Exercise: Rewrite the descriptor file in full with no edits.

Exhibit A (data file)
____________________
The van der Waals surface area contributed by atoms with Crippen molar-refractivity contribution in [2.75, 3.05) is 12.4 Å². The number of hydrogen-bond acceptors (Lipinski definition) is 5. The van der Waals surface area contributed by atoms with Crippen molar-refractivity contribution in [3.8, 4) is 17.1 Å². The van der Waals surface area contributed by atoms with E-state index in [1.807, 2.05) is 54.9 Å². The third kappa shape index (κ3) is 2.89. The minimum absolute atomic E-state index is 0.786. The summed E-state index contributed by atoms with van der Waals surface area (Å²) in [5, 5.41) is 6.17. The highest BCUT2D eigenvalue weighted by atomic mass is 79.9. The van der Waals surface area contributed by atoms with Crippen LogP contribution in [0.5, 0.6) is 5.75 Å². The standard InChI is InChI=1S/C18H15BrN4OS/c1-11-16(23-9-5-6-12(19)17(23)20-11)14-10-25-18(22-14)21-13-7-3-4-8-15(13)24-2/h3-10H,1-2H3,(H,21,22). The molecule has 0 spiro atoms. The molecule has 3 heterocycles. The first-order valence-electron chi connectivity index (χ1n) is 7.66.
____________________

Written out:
The van der Waals surface area contributed by atoms with Crippen molar-refractivity contribution in [2.75, 3.05) is 12.4 Å². The number of hydrogen-bond acceptors (Lipinski definition) is 5. The van der Waals surface area contributed by atoms with Crippen molar-refractivity contribution in [3.8, 4) is 17.1 Å². The van der Waals surface area contributed by atoms with E-state index in [1.807, 2.05) is 54.9 Å². The third kappa shape index (κ3) is 2.89. The minimum absolute atomic E-state index is 0.786. The summed E-state index contributed by atoms with van der Waals surface area (Å²) in [5, 5.41) is 6.17. The highest BCUT2D eigenvalue weighted by atomic mass is 79.9. The van der Waals surface area contributed by atoms with Crippen LogP contribution in [0.5, 0.6) is 5.75 Å². The standard InChI is InChI=1S/C18H15BrN4OS/c1-11-16(23-9-5-6-12(19)17(23)20-11)14-10-25-18(22-14)21-13-7-3-4-8-15(13)24-2/h3-10H,1-2H3,(H,21,22). The molecule has 0 spiro atoms. The molecule has 3 heterocycles. The first-order valence-electron chi connectivity index (χ1n) is 7.66.